Young children do need us to pay attention and do something about it when they’re out of control, or behaving in cruel, sneaky, destructive, dangerous, or antisocial ways. It’s our job as the adults in their lives to protect them from themselves when they’re engaging in behavior that will get them in trouble now, or in another context in their lives. But everything we know about child development suggests that angry punishments don’t work very well in the long run. You may get a child to comply for the moment, but it will come at the cost of their self-esteem or lead to simmering resentment. In the long run, this won’t go well for you or the child.
What are logical consequences?
Natural consequences—the painful results of one’s actions—are the best teachers of all. When a child refuses to wear a coat on a rainy day, the natural consequence of allowing the child to go out without a coat is that the child will get wet and uncomfortable. When it’s an option, a natural consequence is a great teaching tool. The child has no one but himself to blame for his misery, and will probably wear a coat next time it rains.
Logical consequences are also the result of a person’s actions but are imposed by someone else. In both cases, the child is experiencing some type of trouble because of their behavior. (In this article, I use the term “logical consequences” to include natural as well as logical consequences.)
Imposing logical consequences: What can you do when children are doing bad things?
What’s the best way to respond when toddlers and young children (up to age seven or so) are doing something they shouldn’t do? It depends on the nature of the child and the problem, of course, but here are some ideas for addressing misbehavior in toddlers and children under seven or eight:
Logical consequences: some examples
Four-year-old Sammy spills his milk, as he’s trying to pour it from one glass to another after you have asked him not to do that.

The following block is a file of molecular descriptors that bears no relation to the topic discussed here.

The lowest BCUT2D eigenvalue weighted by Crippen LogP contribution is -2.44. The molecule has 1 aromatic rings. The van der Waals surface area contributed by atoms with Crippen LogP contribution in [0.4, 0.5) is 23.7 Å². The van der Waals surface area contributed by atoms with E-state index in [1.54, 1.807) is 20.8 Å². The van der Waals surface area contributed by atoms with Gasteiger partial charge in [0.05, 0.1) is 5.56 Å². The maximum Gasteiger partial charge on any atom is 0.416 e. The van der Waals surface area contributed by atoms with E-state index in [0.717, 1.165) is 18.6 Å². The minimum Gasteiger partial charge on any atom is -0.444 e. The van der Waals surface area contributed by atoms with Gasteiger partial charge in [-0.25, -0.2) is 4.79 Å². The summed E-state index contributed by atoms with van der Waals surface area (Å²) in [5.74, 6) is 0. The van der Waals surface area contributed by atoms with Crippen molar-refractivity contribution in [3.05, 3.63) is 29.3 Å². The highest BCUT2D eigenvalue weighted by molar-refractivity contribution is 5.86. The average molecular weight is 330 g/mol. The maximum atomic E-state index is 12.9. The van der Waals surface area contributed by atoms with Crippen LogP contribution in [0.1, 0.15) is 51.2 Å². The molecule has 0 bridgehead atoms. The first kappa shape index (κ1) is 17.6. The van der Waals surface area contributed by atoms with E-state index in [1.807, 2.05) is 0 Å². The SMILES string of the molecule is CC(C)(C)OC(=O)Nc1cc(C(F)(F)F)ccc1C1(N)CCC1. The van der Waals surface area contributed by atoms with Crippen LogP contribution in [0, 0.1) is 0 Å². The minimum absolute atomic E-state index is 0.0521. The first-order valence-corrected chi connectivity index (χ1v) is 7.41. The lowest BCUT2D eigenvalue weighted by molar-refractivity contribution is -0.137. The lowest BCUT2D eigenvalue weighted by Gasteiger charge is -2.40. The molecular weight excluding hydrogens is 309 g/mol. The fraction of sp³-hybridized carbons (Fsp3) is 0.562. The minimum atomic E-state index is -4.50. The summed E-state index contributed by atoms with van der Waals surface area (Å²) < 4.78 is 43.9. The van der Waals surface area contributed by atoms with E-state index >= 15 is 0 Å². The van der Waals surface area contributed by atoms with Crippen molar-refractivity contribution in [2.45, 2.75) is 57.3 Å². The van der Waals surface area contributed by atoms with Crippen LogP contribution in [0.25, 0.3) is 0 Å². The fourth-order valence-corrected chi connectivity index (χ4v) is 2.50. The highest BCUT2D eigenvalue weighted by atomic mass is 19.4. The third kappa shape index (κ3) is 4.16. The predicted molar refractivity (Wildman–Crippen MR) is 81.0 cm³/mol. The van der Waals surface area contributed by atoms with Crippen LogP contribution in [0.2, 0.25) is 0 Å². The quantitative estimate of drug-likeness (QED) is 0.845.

Do not ask Sammy why he’s so clumsy. Do not remind him you’d asked him not to pour from one glass to the other. Do not tell him he can’t have any more milk. Do not send him for a timeout.
Instead, say something like, “Whoops. What do we do next?”
He will almost certainly know that he needs to get a cloth and clean it up and probably won’t mind doing that if you treat him with good-natured respect. If he doesn’t know what to do next, it may be because you haven’t invested the time in teaching him.
Three-year-old Lauren hits her brother because he’s using the toy she wants to play with.
Do not hit Lauren or tell her to go to a timeout. Look at her as if you can’t quite believe she has done this, and say something like, “You know we don’t hit people in our family. What happens next?”
If little Lauren doesn’t seem to know she needs to apologize, help her get there. Do some role-playing with what an apology looks like, with you and Lauren taking turns playing the role of her and her brother. Once she has told him she’s sorry and told you that she knows she shouldn’t hit people, consider what else might be going on. Is she hungry, tired, thirsty, needing a snuggle? Use her behavior as a message to attend to what’s happening with her.
Six-year-old Polly has made a big mess. There are blocks and books and toys strewn all around the living room.
Don’t yell. Don’t tell Polly you’ve told her a million times she has to put her things away as she finishes using them. And don’t give her a timeout. More than anything, Polly needs a time-in right now.
Say something like, “My goodness. You have a big job ahead of you. You know what’s next, right?”
She may grumble but stay with her on this. She’s trying to tell you something with this mess, and you want to hear it. She may be feeling overwhelmed, worried, or something else. Ask her if she wants to clean it up by herself, or if she’d like some help. If she’s unwilling to start the clean-up, start it yourself, telling her what you’re doing, and asking for her help. “How about we start with the books? Let’s put them back in the bookcase.”
If she moves out of the room, let her know you need her to come back and do the clean-up. You might give her a few minutes grace period before you get her to bring her back, just to allow her to retain her self-respect.
If she still resists cleaning up, tell her that you’ll clean it all up, but that you’ll put everything into a box that she won’t have access to for a day or more (depending on the situation).
Why do logical consequences work?
What are the problems with logical consequences?
For more ideas about using logical consequences with children:
“Discipline Your Kids with Natural Consequences,” by Renée Sagiv Riebling
“Logical Consequences,” by Jane Nelsen
“Using Natural and Logical Consequences,” by Rose Allen
“Natural and logical consequences: How implementing them leads to better discipline in children” by Elizabeth Gutierrez
“10 Alternatives to Consequences,” by Laura Markham
“Timeouts: Good for Adults, Not for Kids,” by Dona Matthews